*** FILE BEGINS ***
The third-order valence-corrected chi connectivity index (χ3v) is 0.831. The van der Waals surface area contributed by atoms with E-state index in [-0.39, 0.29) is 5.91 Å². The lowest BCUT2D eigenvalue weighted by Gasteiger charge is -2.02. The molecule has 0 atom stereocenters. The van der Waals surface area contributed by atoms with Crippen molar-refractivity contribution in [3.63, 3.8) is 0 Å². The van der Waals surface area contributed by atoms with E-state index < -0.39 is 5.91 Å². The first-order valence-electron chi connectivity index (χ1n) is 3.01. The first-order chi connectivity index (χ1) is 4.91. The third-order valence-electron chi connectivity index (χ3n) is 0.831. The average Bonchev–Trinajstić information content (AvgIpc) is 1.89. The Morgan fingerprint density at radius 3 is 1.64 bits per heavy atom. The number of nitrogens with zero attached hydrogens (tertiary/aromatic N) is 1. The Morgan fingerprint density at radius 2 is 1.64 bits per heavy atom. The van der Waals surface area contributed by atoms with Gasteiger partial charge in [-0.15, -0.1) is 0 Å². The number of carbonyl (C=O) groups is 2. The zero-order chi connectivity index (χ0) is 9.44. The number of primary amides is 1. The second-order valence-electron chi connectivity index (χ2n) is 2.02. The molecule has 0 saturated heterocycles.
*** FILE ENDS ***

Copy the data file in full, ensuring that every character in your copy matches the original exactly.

The third-order valence-corrected chi connectivity index (χ3v) is 0.831. The van der Waals surface area contributed by atoms with E-state index in [-0.39, 0.29) is 5.91 Å². The lowest BCUT2D eigenvalue weighted by Gasteiger charge is -2.02. The molecule has 0 atom stereocenters. The van der Waals surface area contributed by atoms with Crippen molar-refractivity contribution in [3.63, 3.8) is 0 Å². The van der Waals surface area contributed by atoms with E-state index < -0.39 is 5.91 Å². The first-order valence-electron chi connectivity index (χ1n) is 3.01. The first-order chi connectivity index (χ1) is 4.91. The third-order valence-electron chi connectivity index (χ3n) is 0.831. The average Bonchev–Trinajstić information content (AvgIpc) is 1.89. The Morgan fingerprint density at radius 3 is 1.64 bits per heavy atom. The number of nitrogens with zero attached hydrogens (tertiary/aromatic N) is 1. The Morgan fingerprint density at radius 2 is 1.64 bits per heavy atom. The van der Waals surface area contributed by atoms with Gasteiger partial charge in [-0.15, -0.1) is 0 Å². The number of carbonyl (C=O) groups is 2. The zero-order chi connectivity index (χ0) is 9.44. The number of primary amides is 1. The second-order valence-electron chi connectivity index (χ2n) is 2.02. The molecule has 0 saturated heterocycles.